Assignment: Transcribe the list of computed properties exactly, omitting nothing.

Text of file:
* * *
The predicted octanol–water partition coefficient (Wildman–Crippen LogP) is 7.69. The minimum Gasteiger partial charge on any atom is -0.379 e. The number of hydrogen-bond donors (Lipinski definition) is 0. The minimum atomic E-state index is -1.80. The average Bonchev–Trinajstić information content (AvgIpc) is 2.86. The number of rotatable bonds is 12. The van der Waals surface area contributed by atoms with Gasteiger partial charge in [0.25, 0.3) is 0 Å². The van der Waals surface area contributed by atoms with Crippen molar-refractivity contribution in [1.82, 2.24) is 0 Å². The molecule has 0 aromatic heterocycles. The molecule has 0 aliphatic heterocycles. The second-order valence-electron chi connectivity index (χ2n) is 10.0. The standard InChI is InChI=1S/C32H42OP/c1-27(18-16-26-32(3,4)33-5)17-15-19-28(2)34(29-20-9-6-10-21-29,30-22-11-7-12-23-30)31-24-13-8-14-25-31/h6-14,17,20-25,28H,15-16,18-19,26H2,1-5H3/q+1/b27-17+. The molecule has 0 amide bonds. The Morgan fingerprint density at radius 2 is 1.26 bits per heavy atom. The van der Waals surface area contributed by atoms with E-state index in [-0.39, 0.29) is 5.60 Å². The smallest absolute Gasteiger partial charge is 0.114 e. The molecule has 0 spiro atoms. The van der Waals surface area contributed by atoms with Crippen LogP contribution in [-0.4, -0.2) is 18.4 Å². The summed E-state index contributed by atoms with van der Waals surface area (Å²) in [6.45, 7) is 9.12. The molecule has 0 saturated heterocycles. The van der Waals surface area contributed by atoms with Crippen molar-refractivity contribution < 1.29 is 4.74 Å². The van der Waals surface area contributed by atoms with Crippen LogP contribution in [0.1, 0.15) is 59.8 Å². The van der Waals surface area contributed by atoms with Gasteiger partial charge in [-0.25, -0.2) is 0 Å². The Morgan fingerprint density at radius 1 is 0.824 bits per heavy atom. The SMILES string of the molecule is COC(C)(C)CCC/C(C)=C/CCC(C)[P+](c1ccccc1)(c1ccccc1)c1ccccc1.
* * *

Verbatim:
The predicted octanol–water partition coefficient (Wildman–Crippen LogP) is 7.69. The minimum Gasteiger partial charge on any atom is -0.379 e. The number of hydrogen-bond donors (Lipinski definition) is 0. The minimum atomic E-state index is -1.80. The average Bonchev–Trinajstić information content (AvgIpc) is 2.86. The number of rotatable bonds is 12. The van der Waals surface area contributed by atoms with Gasteiger partial charge in [0.25, 0.3) is 0 Å². The van der Waals surface area contributed by atoms with Crippen molar-refractivity contribution in [1.82, 2.24) is 0 Å². The molecule has 0 aromatic heterocycles. The molecule has 0 aliphatic heterocycles. The second-order valence-electron chi connectivity index (χ2n) is 10.0. The standard InChI is InChI=1S/C32H42OP/c1-27(18-16-26-32(3,4)33-5)17-15-19-28(2)34(29-20-9-6-10-21-29,30-22-11-7-12-23-30)31-24-13-8-14-25-31/h6-14,17,20-25,28H,15-16,18-19,26H2,1-5H3/q+1/b27-17+. The molecule has 0 amide bonds. The Morgan fingerprint density at radius 2 is 1.26 bits per heavy atom. The van der Waals surface area contributed by atoms with E-state index in [-0.39, 0.29) is 5.60 Å². The smallest absolute Gasteiger partial charge is 0.114 e. The molecule has 0 spiro atoms. The van der Waals surface area contributed by atoms with Crippen LogP contribution in [-0.4, -0.2) is 18.4 Å². The summed E-state index contributed by atoms with van der Waals surface area (Å²) in [6.45, 7) is 9.12. The molecule has 0 saturated heterocycles. The van der Waals surface area contributed by atoms with Crippen molar-refractivity contribution < 1.29 is 4.74 Å². The van der Waals surface area contributed by atoms with Crippen LogP contribution in [0.1, 0.15) is 59.8 Å². The van der Waals surface area contributed by atoms with Gasteiger partial charge in [-0.25, -0.2) is 0 Å². The Morgan fingerprint density at radius 1 is 0.824 bits per heavy atom. The SMILES string of the molecule is COC(C)(C)CCC/C(C)=C/CCC(C)[P+](c1ccccc1)(c1ccccc1)c1ccccc1.